The original M40 production mark was simply designated as the "M40". These were identified by their single-piece, all-wooded stocks and standard Redfield 3-9x scopes mounted over the receiver. After warping issues of the wooden stocks became apparent, the "M40A1" mark was introduced which featured the McMillan A1 fiberglass stock and a stainless steel barrel. The Redfield scopes were also dropped and replaced by Unertl types. The "M40A3" appeared in 2001 with a new McMillan Tactical A4 series fiberglass stock and a switch to Schmidt & Bender 3-12x50 Police Marksman II LP scopes with their illuminated reticles. A Schneider Match Grade SS #7 barrel was also introduced and other changes to this mark drove the weapon's overall weight up by approximately 2lbs. These rifles appeared in time to participate in the American invasion of Afghanistan prompted by the events of 9/11 and have been used extensively since. In 2009 there came the latest M40 incarnation - the "M40A5" - which introduced support for the AN/PVS-22 series night vision scopes and detachable box magazines (as opposed to the original's integral box method).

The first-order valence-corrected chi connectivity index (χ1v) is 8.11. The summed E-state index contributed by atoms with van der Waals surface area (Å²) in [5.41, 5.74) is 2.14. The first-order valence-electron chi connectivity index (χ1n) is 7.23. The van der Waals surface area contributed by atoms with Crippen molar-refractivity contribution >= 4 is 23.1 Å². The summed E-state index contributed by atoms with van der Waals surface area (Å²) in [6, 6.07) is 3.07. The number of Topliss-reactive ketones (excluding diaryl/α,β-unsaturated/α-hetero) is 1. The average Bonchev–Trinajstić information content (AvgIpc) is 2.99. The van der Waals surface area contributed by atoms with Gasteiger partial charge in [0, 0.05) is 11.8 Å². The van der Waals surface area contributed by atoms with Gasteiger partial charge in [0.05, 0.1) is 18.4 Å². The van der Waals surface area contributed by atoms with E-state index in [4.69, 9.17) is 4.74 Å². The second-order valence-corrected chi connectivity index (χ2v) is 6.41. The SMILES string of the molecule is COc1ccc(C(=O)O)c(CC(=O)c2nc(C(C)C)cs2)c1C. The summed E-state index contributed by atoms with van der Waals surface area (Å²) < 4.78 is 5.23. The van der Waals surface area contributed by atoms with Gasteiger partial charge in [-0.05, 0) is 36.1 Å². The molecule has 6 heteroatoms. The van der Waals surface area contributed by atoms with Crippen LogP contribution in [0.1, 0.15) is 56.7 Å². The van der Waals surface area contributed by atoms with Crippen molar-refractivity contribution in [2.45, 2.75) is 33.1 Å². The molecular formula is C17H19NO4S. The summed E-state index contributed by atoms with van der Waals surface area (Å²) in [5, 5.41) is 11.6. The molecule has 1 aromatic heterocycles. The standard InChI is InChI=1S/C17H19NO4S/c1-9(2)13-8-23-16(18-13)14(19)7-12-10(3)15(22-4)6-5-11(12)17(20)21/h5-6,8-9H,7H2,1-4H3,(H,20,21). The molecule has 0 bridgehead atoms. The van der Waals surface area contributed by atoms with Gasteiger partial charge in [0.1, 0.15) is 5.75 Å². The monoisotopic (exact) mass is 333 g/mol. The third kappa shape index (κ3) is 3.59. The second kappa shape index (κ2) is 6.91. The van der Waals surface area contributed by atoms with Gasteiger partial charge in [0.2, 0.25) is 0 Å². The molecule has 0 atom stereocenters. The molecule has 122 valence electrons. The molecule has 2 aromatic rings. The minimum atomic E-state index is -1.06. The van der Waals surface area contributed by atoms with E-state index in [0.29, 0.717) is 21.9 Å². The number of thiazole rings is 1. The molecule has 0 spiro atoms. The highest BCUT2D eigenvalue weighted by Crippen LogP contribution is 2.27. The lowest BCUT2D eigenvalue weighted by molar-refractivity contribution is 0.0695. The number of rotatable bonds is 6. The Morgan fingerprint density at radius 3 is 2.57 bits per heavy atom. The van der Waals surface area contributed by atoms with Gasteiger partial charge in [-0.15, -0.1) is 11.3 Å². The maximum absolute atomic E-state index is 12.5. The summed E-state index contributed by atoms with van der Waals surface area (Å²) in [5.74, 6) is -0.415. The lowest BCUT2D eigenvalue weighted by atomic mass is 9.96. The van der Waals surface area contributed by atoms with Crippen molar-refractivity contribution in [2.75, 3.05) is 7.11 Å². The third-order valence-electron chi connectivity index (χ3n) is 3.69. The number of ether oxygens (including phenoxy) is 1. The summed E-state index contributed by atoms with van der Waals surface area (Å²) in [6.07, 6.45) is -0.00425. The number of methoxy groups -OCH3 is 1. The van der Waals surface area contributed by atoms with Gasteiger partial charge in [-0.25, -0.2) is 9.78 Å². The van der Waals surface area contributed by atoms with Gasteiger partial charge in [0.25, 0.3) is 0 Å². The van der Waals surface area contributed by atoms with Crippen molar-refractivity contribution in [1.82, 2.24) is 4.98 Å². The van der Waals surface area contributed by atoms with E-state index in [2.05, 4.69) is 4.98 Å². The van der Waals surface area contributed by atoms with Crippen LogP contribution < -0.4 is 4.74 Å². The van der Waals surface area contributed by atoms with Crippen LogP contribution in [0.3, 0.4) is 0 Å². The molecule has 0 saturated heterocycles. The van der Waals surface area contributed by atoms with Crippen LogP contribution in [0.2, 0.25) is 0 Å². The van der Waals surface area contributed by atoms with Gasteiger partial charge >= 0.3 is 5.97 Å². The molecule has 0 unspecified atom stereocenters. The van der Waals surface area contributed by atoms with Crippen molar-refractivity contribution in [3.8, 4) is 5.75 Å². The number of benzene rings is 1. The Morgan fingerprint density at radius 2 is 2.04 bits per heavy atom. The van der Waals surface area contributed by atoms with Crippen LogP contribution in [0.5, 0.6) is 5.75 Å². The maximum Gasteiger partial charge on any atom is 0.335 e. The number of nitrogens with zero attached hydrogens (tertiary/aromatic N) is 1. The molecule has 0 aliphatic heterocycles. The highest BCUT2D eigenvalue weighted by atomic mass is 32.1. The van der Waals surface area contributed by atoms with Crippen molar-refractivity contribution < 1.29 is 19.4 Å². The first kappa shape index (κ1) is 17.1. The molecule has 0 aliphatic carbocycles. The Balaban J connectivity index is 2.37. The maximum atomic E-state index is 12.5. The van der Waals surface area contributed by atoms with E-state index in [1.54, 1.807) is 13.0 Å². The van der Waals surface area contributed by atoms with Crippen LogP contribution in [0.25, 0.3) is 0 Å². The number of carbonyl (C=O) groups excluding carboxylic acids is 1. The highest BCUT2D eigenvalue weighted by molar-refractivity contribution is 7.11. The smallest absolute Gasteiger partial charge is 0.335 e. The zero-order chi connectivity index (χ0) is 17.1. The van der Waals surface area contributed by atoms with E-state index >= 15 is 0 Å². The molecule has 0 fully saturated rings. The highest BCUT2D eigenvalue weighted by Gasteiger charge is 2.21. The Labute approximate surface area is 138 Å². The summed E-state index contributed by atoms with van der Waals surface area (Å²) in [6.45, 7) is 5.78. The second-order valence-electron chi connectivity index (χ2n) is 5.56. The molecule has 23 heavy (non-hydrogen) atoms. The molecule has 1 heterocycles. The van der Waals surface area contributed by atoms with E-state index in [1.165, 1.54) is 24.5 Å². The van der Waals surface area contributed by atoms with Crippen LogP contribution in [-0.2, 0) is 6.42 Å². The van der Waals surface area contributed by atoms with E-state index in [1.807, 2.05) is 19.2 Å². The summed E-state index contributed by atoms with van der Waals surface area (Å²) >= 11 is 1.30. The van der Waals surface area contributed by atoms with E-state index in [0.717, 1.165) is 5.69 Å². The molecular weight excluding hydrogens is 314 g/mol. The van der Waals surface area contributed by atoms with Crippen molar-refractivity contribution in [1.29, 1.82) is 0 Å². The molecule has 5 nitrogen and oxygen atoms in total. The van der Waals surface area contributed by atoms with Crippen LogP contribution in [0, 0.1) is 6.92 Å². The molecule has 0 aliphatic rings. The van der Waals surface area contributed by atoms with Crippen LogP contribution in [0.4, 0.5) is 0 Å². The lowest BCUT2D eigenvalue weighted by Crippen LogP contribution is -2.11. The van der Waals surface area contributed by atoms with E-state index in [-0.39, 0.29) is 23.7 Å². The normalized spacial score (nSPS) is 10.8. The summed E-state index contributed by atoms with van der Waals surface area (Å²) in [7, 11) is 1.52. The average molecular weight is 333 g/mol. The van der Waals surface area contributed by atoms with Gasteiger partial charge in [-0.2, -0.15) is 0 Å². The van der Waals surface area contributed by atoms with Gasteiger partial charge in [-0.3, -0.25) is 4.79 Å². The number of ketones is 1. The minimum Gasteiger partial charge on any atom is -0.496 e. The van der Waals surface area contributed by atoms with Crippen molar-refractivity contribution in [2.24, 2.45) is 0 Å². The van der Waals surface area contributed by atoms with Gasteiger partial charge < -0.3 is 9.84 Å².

Overall, the Remington M40 mimicked the lines of the original M700 complete with its long-running stock making up the forend (forestock), receiver, pistol grip and shoulder stock. Later production shoulder stocks were padded for some comfort while a rear sling was present along the left hand side. The trigger, protected by an oblong ring, was unobstructed under the receiver. The bolt-handle and ejection port were set to the right side of the body. A second, forward sling was set along the forward-most portion of the forestock to the left side of the body. The barrel was exposed across the top of the forend and appeared more or less smooth and featureless. An optional bipod could be affixed to the forward portion of the forend for stability when tracking/firing. Sights were conventionally mounted over the receiver and there were no backup iron sights present.
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